Total South Africa, today, 14 August 2017, officially announced the conclusion of the 2016 leg of the Total Startupper of the Year Challenge.
The 2016 leg, which was the third iteration of the challenge, kicked off in October 2016 in South Africa and 33 other African countries.
South Africa’s Startuppers of the Year have gone through an intensive 9 month programme where they have been trained, mentored and coached by some of the business landscape’s leading institutions, mentors and coaches.
“It has been a long journey for the Startuppers to get to where they are and as is the nature of entrepreneurship – the journey is far from over. There is more to come, challenges that they will have to meet head on, and confront. Ahead lies success and growth, but also opportunities to falter and learn. This is not only true for them, but it is true for all who run businesses and organisations that contribute to our African economies. The difference with the Startuppers is that they are now better positioned to meet these coming milestones,” says Tshilidzi Ramuedzisi, Total South Africa Innovation and Corporate Affairs Manager.
“I believe that going through the last nine months of training, mentorship and coaching has readied them to handle these coming milestones in their stride with courage of their conviction. That is what this entire programme has really been about – to help arm these movers and shakers with an arsenal of tools and resources that they can tap into to grow their businesses, improve their lives, improve the communities within which they live, and contribute to the economy of South Africa,” continues Ramuedzisi.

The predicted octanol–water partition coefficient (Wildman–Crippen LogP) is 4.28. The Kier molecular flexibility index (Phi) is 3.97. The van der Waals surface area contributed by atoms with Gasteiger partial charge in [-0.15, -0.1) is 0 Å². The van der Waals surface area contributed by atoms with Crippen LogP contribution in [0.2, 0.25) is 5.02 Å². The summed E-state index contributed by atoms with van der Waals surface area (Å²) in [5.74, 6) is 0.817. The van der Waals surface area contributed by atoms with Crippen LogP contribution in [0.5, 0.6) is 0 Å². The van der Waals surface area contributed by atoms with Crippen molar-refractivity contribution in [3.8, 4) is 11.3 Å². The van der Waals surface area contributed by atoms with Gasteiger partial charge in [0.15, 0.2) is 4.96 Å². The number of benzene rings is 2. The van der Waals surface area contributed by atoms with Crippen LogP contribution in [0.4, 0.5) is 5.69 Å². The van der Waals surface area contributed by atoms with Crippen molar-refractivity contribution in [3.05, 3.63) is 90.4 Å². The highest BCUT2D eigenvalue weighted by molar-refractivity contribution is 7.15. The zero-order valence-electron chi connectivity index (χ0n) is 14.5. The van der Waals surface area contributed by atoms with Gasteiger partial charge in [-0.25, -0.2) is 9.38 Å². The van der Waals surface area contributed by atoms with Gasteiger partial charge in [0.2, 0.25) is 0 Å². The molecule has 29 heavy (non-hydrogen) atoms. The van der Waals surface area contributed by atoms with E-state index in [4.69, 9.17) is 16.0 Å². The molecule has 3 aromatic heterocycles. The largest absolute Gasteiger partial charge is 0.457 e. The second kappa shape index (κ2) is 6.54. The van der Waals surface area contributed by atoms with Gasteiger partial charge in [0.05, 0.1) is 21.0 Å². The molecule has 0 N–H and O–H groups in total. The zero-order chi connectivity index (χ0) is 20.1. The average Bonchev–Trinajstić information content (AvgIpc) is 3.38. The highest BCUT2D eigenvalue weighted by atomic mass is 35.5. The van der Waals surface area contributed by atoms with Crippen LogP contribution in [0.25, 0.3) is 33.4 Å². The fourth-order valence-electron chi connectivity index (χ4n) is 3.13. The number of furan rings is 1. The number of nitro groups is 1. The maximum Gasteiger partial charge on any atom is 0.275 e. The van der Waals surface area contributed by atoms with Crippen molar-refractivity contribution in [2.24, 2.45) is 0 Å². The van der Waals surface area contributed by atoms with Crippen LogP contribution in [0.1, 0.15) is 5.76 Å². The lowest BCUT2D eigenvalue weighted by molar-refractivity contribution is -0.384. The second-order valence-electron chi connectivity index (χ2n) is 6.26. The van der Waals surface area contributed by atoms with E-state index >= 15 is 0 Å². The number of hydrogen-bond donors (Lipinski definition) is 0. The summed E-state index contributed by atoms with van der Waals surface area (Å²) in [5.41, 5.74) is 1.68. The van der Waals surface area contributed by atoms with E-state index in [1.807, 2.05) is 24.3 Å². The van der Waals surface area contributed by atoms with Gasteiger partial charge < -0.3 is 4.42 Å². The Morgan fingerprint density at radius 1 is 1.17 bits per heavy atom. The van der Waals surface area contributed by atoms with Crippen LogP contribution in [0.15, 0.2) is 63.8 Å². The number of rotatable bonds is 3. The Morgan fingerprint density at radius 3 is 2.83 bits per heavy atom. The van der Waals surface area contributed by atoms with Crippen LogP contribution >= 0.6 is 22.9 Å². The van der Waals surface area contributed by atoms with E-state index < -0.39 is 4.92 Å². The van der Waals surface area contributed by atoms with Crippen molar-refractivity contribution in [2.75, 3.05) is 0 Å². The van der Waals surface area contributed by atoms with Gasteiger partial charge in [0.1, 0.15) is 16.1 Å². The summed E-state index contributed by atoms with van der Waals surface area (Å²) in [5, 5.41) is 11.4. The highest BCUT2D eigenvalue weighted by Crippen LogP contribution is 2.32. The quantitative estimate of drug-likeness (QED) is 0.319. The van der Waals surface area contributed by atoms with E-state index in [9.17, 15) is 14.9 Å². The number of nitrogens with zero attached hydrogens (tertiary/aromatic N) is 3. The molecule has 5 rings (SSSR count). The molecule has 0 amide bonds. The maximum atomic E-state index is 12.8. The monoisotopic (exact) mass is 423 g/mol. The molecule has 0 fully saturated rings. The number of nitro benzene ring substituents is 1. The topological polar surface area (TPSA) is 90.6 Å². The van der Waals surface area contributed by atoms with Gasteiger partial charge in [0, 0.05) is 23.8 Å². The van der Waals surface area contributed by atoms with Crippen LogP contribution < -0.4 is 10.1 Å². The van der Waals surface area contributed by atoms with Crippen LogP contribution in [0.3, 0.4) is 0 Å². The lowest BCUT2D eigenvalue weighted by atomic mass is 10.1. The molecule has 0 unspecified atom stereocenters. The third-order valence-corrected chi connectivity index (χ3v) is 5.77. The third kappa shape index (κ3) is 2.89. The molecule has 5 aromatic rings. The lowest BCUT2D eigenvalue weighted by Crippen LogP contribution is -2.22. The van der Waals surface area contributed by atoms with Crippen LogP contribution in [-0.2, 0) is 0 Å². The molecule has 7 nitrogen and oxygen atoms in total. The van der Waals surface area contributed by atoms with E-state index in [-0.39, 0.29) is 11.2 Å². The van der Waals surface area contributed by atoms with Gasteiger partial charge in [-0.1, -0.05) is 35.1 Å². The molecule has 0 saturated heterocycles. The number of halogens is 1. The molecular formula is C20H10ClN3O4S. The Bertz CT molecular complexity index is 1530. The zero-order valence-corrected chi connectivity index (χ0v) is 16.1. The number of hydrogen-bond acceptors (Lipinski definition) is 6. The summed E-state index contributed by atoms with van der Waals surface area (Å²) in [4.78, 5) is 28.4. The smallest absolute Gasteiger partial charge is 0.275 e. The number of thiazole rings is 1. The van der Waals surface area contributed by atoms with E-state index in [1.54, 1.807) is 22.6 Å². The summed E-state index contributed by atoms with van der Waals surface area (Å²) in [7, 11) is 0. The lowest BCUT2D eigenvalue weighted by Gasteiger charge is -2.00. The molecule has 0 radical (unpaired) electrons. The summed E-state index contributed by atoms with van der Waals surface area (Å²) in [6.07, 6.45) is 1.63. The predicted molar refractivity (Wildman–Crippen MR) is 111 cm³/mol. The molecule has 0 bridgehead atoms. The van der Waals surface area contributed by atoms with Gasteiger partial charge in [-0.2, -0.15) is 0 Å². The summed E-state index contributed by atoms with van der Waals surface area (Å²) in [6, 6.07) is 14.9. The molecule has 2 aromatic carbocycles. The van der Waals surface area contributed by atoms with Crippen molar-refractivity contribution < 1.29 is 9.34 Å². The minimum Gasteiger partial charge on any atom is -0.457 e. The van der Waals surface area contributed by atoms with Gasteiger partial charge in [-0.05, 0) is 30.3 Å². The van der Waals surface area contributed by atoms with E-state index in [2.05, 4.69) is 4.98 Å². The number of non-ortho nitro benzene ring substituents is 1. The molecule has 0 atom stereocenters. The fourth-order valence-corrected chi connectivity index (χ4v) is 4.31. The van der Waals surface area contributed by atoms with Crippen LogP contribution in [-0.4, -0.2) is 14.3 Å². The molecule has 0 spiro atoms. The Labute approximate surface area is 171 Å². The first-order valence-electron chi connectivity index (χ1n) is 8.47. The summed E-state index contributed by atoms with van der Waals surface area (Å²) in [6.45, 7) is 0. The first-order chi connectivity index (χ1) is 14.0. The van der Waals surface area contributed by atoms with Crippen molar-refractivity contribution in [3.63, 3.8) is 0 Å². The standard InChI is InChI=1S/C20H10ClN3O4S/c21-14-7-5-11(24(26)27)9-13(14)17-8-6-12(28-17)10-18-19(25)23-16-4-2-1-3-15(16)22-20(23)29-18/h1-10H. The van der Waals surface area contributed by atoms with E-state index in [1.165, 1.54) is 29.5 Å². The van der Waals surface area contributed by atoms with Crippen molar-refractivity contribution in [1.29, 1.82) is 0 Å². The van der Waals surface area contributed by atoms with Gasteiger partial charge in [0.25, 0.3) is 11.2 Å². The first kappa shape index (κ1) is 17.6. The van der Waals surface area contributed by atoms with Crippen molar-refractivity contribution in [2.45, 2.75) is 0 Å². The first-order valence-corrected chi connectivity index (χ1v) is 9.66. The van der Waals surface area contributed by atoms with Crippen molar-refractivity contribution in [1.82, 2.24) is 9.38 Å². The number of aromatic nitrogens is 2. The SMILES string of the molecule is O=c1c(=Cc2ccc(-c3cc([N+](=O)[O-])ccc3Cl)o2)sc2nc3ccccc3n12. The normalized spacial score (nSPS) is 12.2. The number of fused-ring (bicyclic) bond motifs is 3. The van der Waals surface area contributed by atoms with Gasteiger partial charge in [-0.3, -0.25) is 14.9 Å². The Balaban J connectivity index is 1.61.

The Total Startupper Challenge winners won a share of the total prize money of ZAR1 200 000. With the monetary prize came mentorship sessions with reputable business personalities from the African business landscape, business coaches from the Gordon Institute of Business Science (GIBS) and a training programme with GIBS that saw them build their own capacities in running their business ventures.
The expert panel of judges who poured through the entries went through 437 entries across various industries and picked three winners:
Nkazimulo Applied Sciences – a business venture led by Bathabile and Roderick Mpofu assists high school learners with science education by helping them gain a closer relationship with scientific concepts. The venture creates chemistry kits with 52 different experiments for safe use within a home environment – planned with one-experiment-per-week-for-a-whole year in mind. The experiments in the kit are safe to do at home and more than anything, helps learners apply their minds to sciences within everyday life situations, linking back to the high school curriculum.
Senovate – Senovate is an innovation company founded and run by inventor, Themba Sehawu. Sehawu developed a fruit picking machine that allows farm workers to pick fruit without having to elevate themselves. This innovative machine picks, prunes and places fruit in a harvesting bag – all in one go. This agricultural tool increases safety and efficiency when harvesting and is a much needed implement for the large agriculture sector in South Africa.